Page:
…….The World Without Boundaries

Rinjani 2015 – Itinerary

Written By: jipp - May• 15•15

Day 1   

KL – Lombok International Airport                               Air Asia                  MYR 740 (return)

Lombok International Airport – Senaru                       Taxi                         IDR 550 K

Checked in at Pondok Indah                                                                       IDR 330 K

Day 2  

Senaru – Sembalun                                                     3D2N Package       IDR 2mil

Sembalun – Plawangan Sembalunmap of lombok

Camping Night 1

Day 3        

Plawangan – Summit

Summit – Plawangan Sembalun

Plawangan Sembalun – Lake

Lake – Plawangan Senaru

Camping Night 2

Day 4  

Plawangan Senaru – Senaru

Senaru – Senggigi

Checked in at Sunset Hotel                                                                             IDR 800K

Day 5  

Senggigi – airport                                                                                             IDR 250K

Lombok Airport – KL

The Airport

The airport is quiet far from Rinjani . You’ll need another 3 hours to travel from the airport to Senaru – the starting point of the trek to Rinjani. You can take a taxi if you want to go directly to Senaru (about IDR 800,000 or less for an airport cab, may be lesser for street taxis – we managed to get IDR 550,000) or you can take a bus to Senggigi – and save a few dollars – and take a taxi from there to Senaru. If you haven’t changed your money to local currency, you better do it at the airport. I found it quite difficult to find a money changer – except at Senggigi where I saw some.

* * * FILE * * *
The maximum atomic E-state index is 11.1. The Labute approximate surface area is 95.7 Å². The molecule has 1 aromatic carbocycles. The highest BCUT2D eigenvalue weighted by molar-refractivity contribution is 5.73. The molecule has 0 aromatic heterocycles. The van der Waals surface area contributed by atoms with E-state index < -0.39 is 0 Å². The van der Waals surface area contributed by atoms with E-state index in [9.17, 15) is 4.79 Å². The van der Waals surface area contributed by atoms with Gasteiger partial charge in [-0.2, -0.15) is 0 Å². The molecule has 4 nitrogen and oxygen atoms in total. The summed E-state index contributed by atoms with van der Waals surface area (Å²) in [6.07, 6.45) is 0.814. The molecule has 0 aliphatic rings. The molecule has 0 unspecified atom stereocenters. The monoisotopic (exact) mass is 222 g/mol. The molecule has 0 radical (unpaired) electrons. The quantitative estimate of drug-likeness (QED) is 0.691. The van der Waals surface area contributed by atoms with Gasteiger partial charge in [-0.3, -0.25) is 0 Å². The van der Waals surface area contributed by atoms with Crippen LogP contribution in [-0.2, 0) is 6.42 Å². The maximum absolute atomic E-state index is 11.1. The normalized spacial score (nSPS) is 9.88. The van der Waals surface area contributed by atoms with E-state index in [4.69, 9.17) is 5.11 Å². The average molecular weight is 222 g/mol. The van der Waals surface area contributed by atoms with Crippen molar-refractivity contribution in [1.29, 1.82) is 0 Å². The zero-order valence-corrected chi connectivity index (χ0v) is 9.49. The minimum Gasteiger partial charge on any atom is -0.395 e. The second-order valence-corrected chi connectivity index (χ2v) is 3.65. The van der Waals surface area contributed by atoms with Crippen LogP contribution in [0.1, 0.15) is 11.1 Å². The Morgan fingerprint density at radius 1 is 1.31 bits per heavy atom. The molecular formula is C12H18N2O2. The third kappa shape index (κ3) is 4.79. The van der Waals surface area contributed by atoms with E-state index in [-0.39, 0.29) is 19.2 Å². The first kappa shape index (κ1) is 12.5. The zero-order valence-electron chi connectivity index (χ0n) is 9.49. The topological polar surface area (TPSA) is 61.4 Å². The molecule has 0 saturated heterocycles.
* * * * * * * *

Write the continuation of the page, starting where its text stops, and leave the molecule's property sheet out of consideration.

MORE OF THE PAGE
The Packages

There are 1D1N, 3D2N and 4D3N packages up for grab. WE took the most popular one, the 3D2N package. A pick-up took us from Senaru to Semalun (both at the foothill of Rinjani but on different sides) from where we trekked to the rim on the Semalun’s side to camp for one night before climbing up to the peak at 2 in the morning then returning to the camp before descending to the lake and up to the 2nd camping site at the rim on Senaru’s side. From there we descended back to Senaru before being transported to Senggigi where we spent our last night in Lombok before returning to Malaysia the next morning.


I can think of 3 options in booking for a package to Rinjani based on my observation there.

                             Option 1 – Book online

I wouldn’t touch on the reliability of websites because seriously, I am not quite sure. But still a lot of people book online to make things much easier for them. If you book online, you can include in the package your pick-up transfer from the airport all the way to Senaru, then your 1-night accommodation at Senaru before scaling that damn mountain the next day. You can even include your transport to any ‘desired destination’ in Lombok from Senaru – even to the airport as I was told. It sounds quite hassle-free actually.

                           Option 2 – Go to Senggigi and book for a package from there

Senggigi is quite a big town about 1 hour away from the airport and 2 hours from Rinjani. It is quite a touristy area so you’ll find plenty of companies offering you climbing packages at a varying price range. Senggigi is reachable by bus from the airport so you can save a little bit of money on the cab. But then from Senggigi to Senaru (Rinjani) you still have to take a taxi – which is probably arranged by the company that you chose. The problem is, you might have to depart very early from Senggigi so that you can reach the starting point of the trek in time for you to reach the camping site before it is too dark (and cold).